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Sorry, Bro, But I'm Not Your Bro: Rules For Bros

It's finally happened, which is a good and important thing. Private jokes and cackling fits bode well for the solid lifelong sibling relationship my husband and I had envisioned for them. What I didn't anticipate was how bro-ish the whole situation would get.
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The bros are cackling. Maniacally.

This is what happens now. I say something to my teenage sons -- nothing intended to evoke a cackle, mind you, but an ordinary exasperated mom question along the lines of, "Will you two please look at my face-hole when words are coming out of it?" -- and suddenly they're both doubled over, sputtering catchphrases from some private joke or meme while I stand there blinking and confused.

I have mixed feelings about this. I used to long for the day they'd stop fighting and form a brotherly alliance. It's finally happened, which is a good and important thing. Private jokes and cackling fits bode well for the solid lifelong sibling relationship my husband and I had envisioned for them. What I didn't anticipate was how bro-ish the whole situation would get. (My husband, for the record, is not cackling but is definitely stifling a snicker.)

I suspect their attitude is partly my fault. You reap what you sow, and I've been planting punchlines for so long that apparently now I am one. Turnabout is fair play, right?

Well... not exactly. Part of growing up is understanding that different rules apply in different relationships. What is OK in the locker room is not OK in a work environment (unless you happen to work in a locker room, which seems highly unlikely, not that there's anything wrong with that). My sons need to learn that they can't treat bosses and grandmothers and customer service people the same way they treat their bros. And guess what, guys? I AM NOT YOUR BRO, BRO.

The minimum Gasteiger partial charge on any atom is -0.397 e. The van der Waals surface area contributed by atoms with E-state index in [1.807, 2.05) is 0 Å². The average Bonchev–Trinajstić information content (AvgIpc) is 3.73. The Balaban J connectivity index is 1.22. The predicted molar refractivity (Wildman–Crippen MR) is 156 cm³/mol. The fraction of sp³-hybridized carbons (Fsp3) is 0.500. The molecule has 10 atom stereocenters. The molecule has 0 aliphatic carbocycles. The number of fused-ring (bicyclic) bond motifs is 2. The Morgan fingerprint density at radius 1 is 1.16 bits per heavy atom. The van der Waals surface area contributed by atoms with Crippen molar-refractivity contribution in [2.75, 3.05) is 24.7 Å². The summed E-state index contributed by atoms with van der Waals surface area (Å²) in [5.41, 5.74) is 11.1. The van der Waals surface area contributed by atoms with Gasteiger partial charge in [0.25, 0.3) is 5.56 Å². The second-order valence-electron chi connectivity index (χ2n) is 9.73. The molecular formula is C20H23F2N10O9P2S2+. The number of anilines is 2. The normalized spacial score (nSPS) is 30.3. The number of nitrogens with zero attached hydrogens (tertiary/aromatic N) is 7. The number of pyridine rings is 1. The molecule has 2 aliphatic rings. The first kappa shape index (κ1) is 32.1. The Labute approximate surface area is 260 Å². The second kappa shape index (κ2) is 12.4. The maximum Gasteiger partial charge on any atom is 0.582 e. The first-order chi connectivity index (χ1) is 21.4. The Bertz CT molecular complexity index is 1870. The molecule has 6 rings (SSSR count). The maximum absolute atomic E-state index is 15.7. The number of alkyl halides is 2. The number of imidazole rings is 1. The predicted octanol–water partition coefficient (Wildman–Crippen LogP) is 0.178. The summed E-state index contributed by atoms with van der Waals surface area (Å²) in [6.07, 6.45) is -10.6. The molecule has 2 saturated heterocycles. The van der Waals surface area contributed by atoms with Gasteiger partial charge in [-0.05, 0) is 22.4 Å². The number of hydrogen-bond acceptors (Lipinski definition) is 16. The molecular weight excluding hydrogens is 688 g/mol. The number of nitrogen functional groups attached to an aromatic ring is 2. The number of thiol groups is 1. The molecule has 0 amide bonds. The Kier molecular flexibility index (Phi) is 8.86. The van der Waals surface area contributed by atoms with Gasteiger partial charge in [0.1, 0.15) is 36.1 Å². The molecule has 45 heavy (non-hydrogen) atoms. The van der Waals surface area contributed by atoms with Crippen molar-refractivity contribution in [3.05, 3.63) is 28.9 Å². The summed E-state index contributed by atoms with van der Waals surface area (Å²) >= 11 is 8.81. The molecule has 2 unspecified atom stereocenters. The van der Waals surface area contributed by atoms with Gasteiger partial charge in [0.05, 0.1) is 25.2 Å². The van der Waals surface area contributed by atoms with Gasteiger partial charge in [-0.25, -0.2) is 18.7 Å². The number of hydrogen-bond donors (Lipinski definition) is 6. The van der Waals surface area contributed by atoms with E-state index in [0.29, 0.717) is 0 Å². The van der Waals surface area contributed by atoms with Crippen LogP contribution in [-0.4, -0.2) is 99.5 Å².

So, a bit of training is in order. As a non-bro of the respect-your-elders variety, I am entitled to certain courtesies, such as:

  1. When I say a bro's name, bros shall respond, "Yes?" [Note: Silence and "WHAT?!" are not acceptable alternatives.]
  2. When I ask a bro to do something, the bro shall reply in the affirmative (see above) and actually do it. Like, right then and not "In a minute," "After this game," and (definitely not ever) "When I get to it. Calm down."
  3. I should not experience, with any of my five senses, any bro bodily functions or the products thereof.
  4. When I attempt to initiate a conversation with a bro, that bro should look at my face-hole and make sounds back with his face-hole (preferably words) until the conversation comes to a natural end, which shall not include bleeps, bloops, vibrations, or any other pocket computer interruptions.
  5. And, most importantly, bros in mixed company (that is, a place including both bros and non-bros) shall follow all standards of public decency and non-bro behavior. If any bro is asked to leave a mixed-habitat (primarily including, but not limited to, Chipotle and the living room), all bro phones, laptops, and gaming systems shall be confiscated until proof of gentlemanly restraint is demonstrated.

I'm trying, but I need your help. When you encounter a pack of teenage bros in the wild, don't ignore them. Get your mom face ready and shoot them a "Seriously?!" or "C'mon, guys" look. And make sure they're looking at your face-hole.

Peyton Price is a Babble contributor and the creator of Suburban Haiku. You can follow her ongoing battle of the bros on Facebook and Twitter.